Game Development-Based Learning Experience: Gender Differences in Game Design

Reference Format: Spieler, B. and Slany, W. 2018. Game Development-Based Learning Experience: Gender Differences in Game Design. In Proceedings of the 12th European Conference on Games Based Learning. October 4-5, 2018, GSophia Antipolis, France.

Bernadette Spieler, Wolfgang Slany
Graz University of Technology, Graz, Austria

Abstract: Learning theories emphasize the importance of intrinsic and extrinsic motivators in curricula, and games are a promising way to provide both while constructing the game and presenting or sharing it in public or with a community. New technologies and the emerging mobile gaming sector further the case that learning should be promoted everywhere and anytime. What seems to be a promising opportunity for all pupils to learn coding in an entertaining way raises the question of whether such game based concepts also help to fix the gender gap of women in IT related fields. Gender differences are already present in secondary schools. These are the years where first career choices but also low levels of participation in technical subjects occur. To address this gender bias, a goal of the European project No One Left Behind (NOLB) was to integrate Pocket Code, an app developed by Catrobat, a free open source non-profit project at the University of Technology in Graz/Austria, into different school subjects, thus making coding more accessible and attractive to female pupils. During the period of this project (2015-2017), teachers were supported to guide their pupils in the learning processes by constructing ideas and realizing them through game design. Furthermore, teachers were trained to teach good game design and game production by sticking to an agile game design approach (research, design, development, testing, sharing), and the Mechanics, Dynamics, and Aesthetics framework, as well as other techniques, like the use of storyboards, and “ceremonies”. This is especially important for girls; according to the literature, they are less likely to play games. For this paper an analysis of submitted programs according to their game design has been performed. In detail, the evaluation considered formal game elements, gaming structures, and used graphics, as well as Pocket Code specific aspects. The program’s analysis showed commonly used design patterns by genders and suggests preferred game design characteristics of female teenagers. This analysis helps to build a more creative and inclusive Game Development-Based Learning (GDBL) environment that provides room for self-expression and inspires by building on intrinsic and extrinsic motivators by constructing personal experiences.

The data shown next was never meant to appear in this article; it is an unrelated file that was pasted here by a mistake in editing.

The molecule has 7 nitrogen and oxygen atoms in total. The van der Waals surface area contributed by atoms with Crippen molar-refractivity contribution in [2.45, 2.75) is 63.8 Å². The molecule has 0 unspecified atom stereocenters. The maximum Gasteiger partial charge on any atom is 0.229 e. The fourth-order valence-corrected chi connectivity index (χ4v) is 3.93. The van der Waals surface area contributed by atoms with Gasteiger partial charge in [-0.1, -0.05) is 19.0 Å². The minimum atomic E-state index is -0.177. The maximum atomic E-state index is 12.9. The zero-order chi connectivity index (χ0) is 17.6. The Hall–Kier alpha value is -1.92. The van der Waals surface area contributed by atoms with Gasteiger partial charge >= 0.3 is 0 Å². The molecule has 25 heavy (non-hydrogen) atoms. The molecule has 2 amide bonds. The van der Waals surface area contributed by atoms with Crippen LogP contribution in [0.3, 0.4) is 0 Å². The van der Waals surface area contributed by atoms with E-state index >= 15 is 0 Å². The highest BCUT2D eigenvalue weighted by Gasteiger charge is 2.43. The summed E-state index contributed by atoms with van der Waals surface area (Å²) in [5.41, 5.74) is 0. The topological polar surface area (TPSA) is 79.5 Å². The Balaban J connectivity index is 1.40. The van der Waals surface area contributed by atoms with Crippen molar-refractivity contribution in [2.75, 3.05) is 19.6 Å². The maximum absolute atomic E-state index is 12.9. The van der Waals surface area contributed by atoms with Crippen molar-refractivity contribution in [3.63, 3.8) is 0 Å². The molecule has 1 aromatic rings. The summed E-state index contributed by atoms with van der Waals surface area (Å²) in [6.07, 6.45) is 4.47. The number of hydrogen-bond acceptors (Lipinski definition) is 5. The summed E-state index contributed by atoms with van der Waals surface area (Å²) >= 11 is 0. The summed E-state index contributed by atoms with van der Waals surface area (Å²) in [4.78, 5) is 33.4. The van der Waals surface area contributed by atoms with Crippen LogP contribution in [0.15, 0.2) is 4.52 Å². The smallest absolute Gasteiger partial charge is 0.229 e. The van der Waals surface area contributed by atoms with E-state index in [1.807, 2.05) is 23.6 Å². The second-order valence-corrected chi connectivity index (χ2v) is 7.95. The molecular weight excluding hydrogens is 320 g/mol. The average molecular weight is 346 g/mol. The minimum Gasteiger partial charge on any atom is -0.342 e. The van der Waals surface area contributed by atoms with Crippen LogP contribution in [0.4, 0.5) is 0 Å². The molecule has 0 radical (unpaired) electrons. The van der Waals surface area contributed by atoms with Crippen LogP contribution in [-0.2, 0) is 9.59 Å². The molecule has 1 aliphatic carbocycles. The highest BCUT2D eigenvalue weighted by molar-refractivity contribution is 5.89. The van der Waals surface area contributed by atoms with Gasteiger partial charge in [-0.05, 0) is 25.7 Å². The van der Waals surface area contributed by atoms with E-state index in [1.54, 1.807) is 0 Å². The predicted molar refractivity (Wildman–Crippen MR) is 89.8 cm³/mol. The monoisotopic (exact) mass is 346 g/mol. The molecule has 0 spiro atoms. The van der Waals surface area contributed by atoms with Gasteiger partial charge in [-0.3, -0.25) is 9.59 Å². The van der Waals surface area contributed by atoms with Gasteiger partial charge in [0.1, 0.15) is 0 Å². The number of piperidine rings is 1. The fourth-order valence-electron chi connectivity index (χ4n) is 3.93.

Keywords: Pocket Code, game design, gender design, gender, mobile learning, coding